Dollar General on Thursday said second quarter net sales rose 10.6% to $6.4 billion, up from $5.8 billion in the year-ago quarter, thanks to both new store and same-store sales, which rose 3.7%, and were modestly offset by the impact of store closures.
The comps rise was driven by increases in traffic and average transaction amount, with particular strength in consumables, seasonal and apparel categories, but partially offset by declines in home, according to a company press release. Net income in the quarter rose 6.3% to $407 million, from $295 million a year ago.
Gross profit as a percentage of net sales was 30.6% in the quarter down seven basis points from last year's 30.7%, mostly attributable to a greater proportion of sales coming from lower-margin consumables, but also by higher markdowns and increased transportation costs, the company said.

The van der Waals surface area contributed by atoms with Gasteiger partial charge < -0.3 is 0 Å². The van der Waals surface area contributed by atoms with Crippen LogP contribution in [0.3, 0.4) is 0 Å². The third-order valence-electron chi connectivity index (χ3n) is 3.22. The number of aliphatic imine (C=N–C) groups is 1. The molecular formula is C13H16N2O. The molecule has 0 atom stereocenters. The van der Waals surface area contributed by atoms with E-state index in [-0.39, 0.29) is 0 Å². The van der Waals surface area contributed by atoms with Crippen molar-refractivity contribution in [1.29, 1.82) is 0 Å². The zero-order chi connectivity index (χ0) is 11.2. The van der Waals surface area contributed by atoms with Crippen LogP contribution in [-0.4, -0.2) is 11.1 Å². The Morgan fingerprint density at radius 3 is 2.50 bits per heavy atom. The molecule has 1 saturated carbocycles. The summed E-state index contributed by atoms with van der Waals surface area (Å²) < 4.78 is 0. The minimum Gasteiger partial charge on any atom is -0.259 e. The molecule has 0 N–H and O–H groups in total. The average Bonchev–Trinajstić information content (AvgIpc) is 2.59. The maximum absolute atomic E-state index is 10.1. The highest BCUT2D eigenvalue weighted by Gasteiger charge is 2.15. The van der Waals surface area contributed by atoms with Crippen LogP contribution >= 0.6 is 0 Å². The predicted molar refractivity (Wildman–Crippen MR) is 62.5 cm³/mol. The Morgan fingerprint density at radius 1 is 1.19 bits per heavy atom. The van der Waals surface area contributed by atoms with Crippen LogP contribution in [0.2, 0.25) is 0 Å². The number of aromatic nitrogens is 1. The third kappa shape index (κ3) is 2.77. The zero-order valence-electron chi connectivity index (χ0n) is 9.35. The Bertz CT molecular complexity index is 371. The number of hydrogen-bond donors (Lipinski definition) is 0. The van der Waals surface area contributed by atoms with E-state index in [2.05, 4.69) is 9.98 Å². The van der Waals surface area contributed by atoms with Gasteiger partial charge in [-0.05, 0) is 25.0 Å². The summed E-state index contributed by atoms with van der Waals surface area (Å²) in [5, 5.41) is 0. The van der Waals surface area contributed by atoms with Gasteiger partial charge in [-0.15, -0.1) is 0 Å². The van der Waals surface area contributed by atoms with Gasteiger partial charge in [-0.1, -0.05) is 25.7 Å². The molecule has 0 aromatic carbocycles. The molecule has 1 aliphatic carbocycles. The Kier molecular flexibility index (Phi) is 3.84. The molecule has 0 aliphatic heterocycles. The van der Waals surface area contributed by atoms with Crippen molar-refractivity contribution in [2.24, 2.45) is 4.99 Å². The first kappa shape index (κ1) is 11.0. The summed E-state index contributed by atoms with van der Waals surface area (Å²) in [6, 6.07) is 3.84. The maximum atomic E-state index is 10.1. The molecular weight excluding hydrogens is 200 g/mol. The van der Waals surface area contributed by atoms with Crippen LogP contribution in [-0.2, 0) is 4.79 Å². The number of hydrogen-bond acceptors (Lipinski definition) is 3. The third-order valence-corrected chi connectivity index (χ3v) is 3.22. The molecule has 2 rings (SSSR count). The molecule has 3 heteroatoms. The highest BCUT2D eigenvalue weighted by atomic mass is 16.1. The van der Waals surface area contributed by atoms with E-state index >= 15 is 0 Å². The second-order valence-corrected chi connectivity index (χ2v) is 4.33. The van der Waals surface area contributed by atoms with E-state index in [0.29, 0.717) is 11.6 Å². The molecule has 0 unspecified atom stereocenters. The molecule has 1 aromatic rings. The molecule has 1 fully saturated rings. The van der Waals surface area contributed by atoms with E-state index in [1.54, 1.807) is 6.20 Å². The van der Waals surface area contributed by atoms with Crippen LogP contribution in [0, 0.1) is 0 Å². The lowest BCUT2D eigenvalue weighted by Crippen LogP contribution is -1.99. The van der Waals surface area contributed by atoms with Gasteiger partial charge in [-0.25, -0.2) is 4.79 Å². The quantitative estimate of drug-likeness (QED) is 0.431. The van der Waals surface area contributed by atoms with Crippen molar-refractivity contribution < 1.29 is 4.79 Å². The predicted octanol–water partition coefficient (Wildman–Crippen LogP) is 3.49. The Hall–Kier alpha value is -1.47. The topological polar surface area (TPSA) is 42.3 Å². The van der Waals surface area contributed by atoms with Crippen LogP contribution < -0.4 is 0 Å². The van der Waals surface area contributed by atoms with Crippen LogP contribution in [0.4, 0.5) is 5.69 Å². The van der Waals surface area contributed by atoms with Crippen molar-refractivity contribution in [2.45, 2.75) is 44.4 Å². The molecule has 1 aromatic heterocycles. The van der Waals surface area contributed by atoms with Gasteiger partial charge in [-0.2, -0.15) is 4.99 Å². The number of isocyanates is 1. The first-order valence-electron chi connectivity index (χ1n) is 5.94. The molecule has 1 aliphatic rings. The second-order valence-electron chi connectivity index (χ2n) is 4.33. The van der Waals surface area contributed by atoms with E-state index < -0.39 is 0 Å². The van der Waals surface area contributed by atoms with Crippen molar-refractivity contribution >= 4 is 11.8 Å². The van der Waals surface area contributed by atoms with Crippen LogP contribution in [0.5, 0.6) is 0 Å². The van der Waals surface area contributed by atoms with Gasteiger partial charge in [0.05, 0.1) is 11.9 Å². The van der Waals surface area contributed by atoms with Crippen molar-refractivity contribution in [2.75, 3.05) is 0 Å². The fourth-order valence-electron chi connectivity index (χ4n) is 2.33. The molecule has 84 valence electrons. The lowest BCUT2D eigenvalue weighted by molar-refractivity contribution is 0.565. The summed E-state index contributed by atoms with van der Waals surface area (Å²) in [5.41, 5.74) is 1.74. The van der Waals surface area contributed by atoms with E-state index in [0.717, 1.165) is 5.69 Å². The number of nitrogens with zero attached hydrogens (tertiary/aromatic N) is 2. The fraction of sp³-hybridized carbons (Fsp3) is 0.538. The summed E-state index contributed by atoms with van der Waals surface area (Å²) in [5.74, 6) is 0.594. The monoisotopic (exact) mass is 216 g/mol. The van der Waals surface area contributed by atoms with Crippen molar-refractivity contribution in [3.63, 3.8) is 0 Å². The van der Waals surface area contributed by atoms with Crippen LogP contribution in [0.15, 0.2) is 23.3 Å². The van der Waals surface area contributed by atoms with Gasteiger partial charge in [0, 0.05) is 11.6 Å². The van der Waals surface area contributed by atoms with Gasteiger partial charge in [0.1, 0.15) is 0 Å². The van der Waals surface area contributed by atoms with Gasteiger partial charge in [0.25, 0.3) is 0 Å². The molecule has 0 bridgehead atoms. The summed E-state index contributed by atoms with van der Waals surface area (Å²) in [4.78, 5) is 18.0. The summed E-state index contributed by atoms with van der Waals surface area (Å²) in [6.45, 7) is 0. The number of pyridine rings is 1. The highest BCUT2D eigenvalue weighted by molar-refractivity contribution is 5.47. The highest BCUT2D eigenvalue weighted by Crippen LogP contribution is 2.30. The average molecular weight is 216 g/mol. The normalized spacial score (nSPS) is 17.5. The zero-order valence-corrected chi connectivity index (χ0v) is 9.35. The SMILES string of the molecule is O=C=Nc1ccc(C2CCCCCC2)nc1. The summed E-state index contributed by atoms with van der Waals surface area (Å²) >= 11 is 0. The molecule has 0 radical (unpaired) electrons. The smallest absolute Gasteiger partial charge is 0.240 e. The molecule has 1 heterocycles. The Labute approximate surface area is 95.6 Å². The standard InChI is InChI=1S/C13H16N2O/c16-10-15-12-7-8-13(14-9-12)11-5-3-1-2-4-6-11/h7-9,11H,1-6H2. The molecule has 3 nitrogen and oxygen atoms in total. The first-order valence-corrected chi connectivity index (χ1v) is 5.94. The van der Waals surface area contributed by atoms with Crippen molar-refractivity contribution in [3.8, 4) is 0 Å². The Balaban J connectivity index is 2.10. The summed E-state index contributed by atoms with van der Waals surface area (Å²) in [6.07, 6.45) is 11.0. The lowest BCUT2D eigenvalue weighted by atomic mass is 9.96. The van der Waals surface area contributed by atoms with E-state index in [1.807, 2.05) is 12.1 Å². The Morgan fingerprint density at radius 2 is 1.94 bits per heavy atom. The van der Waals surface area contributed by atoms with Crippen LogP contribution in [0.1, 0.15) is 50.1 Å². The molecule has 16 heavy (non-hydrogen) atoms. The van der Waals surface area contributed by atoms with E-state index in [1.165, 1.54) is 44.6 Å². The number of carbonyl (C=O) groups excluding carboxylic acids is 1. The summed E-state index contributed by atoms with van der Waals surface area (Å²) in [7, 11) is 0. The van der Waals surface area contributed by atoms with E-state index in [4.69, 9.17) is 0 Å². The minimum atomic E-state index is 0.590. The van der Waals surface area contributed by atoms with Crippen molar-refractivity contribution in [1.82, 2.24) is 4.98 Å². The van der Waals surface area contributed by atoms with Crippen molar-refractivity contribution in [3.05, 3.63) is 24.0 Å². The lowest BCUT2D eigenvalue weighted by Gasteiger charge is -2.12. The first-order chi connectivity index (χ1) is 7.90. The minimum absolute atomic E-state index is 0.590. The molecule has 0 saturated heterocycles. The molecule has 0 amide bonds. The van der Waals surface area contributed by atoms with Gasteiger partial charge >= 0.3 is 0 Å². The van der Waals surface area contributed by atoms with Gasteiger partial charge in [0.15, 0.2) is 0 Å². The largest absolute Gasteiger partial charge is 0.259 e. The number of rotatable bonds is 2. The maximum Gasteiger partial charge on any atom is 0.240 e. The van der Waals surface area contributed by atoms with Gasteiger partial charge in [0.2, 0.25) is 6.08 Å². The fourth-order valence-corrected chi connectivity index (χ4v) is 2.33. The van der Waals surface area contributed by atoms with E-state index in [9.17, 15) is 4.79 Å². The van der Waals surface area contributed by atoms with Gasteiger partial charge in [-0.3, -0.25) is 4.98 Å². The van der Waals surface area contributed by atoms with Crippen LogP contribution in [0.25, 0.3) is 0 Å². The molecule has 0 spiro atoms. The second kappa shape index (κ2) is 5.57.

Dollar stores in general, and not just Dollar General, are likely benefiting from the U.S. economy's strengths and weaknesses.
High consumer confidence and other positive economic factors are driving spending for many retailers. But as lower-income consumers struggle, many continue to seek out discount retailers like dollar stores. Recent reports from the federal government that show the wage gap worsening and an uptick in consumer prices could exacerbate that.
Last week, the U.S. Bureau of Labor Statistics said the Consumer Price Index for All Urban Consumers (CPI-U) rose 0.2% in July on a seasonally adjusted basis after rising 0.1% percent in June. Over the last 12 months, the all items index rose 2.9% before seasonal adjustment. The annual increase in the so-called core CPI was 2.4%, the largest rise since September 2008, from 2.3% in June, according to the report.
Lower-income customers are also less likely to buy online, which also helps protect Dollar General and rivals that have a heavy brick-and-mortar focus.
"Continued strong growth demonstrated by both Dollar General and Dollar Tree in the second quarter demonstrates that the value proposition and convenience factor offered by dollar stores resonates well with consumers," Moody's Investor Service Vice President Mickey Chadha said in comments emailed to Retail Dive.